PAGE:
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African icons radiate in Fred Ebami's pop art

Some of the portraits at Fred Ebami's exhibition happening at the Radisson Blu Anchorage Hotel, Victoria Island, in Lagos, on November 9, 2021   -  
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Inspired by Andy Warhol's pop-art movement, Franco-Cameroonianartist Fred Ebami is exploring African and African-American icons with colourful, digitally drawn portraits.

Whether it is singer Nina Simone, boxing legend Muhammad Ali, Nigerian afrobeat star Fela Kuti or Nobel winner Wole Soyinka, his works cut across the worlds of music, sports and literature.

Even his homage to Warhol's famed 1962 "Campbell's Soup Cans" painting brings the taste closer to home with his own "Pepper Soup", a spicy dish popular in Nigeria and Cameroon.

"African versions though... a bit more spicy!" he says jokingly, in an interview with AFP.

For the first time, the 45-year-old artist is showcasing his work in Lagos, the commercial and cultural capital of Africa's most populous nation.

Ebami was influenced by the biggest names in pop art, a movement born in the late 50s in the United Kingdom and the United States, where he has lived for many years.

Born in Villeneuve-la-Garenne, in the suburbs of Paris, the artist says his early influences were manga and comics.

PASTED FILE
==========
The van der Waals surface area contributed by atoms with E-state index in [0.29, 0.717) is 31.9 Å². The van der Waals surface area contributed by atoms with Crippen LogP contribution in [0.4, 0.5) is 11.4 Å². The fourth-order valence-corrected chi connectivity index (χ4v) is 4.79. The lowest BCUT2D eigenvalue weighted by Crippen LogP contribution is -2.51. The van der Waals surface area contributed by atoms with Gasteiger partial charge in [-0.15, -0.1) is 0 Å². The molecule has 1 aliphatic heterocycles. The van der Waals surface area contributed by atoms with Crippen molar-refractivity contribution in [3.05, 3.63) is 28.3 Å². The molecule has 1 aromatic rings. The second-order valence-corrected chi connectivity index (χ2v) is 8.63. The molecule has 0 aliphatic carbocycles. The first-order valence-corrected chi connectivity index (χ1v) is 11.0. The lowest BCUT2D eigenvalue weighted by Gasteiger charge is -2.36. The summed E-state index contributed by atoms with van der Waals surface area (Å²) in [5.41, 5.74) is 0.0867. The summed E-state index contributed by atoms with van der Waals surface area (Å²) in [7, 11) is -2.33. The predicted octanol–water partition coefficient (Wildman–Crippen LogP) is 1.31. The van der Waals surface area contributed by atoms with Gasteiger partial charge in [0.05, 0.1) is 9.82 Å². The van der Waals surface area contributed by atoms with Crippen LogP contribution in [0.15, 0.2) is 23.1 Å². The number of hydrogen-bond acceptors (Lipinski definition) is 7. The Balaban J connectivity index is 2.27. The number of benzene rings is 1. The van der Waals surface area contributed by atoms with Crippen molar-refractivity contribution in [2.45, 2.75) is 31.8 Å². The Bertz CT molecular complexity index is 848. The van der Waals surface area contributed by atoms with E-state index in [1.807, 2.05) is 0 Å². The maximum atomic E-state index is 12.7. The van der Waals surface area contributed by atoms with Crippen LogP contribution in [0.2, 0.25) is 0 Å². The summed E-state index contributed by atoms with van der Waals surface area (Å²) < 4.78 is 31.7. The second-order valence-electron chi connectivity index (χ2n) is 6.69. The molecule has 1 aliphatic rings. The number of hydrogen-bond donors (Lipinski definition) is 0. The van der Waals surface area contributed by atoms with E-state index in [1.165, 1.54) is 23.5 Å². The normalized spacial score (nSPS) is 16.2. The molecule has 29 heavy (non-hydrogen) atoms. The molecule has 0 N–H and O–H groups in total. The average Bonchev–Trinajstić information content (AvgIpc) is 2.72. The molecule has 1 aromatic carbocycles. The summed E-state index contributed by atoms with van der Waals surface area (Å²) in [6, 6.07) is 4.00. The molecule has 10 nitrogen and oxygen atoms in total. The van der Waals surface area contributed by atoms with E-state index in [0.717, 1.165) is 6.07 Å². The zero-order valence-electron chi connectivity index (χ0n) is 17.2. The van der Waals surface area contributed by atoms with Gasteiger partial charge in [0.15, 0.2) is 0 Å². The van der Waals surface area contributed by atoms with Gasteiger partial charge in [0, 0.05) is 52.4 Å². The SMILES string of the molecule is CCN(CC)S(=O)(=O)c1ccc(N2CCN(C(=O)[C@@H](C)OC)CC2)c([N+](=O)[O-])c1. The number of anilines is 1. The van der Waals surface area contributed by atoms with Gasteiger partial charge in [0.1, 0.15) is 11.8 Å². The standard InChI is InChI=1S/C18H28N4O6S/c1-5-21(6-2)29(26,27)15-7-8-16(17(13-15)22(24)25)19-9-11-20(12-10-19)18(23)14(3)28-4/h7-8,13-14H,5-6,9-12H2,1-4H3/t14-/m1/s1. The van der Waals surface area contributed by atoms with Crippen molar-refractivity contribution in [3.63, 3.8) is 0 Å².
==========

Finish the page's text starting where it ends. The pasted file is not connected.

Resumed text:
But it was from Roy Lichtenstein that Ebami borrowed striking features and colours to paint icons that inspire him.

Later, it was Warhol's work that influenced him to paint four versions of the American's famous tomato soup cans.

Political topics

"Pop art is inspired by popular culture and is critical of a consumerist society, I also want to play with that," he says.

And for him, there is no better place than Lagos, a megacity of some 20 million people and a mecca for capitalists on the continent.

In addition to the exhibition, the artist has partnered with a Nigerian design brand and sells household objects and a limited edition of T-shirts.

"What I want is to make art accessible to everyone," says Ebami, who is also exhibiting in Brest, in France, and on social media where he widely shares his work.

"I don't want my art to be shown only in galleries, I want it to touch as many people as possible."

Appealing to a broad public doesn't stop him from tackling political topics, "to foster a debate, a discussion," he says.

Last year, when mass youth protests against police brutality rocked Nigeria, he made a portrait of one of the leading activists, Aisha Yesufu, with a raised first and slogan saying "stop the bleeding".

"The issue of police violence does not just concern Nigeria, it's also something you find elsewhere in Africa, but also in Paris, in the United Sates, and I thought it was important to support the movement (against it)," Ebami says.

Through art, he also wants to pay tribute to black women, still often victims of stereotypical representations inherited from colonial times.

Next to portraits of Angela Davis and Kanye West dressed as former African leader Mobutu, visitors are invited to look at the portrait of an unknown black woman.

The words "Not Your Exotism" are painted on the colourful background.

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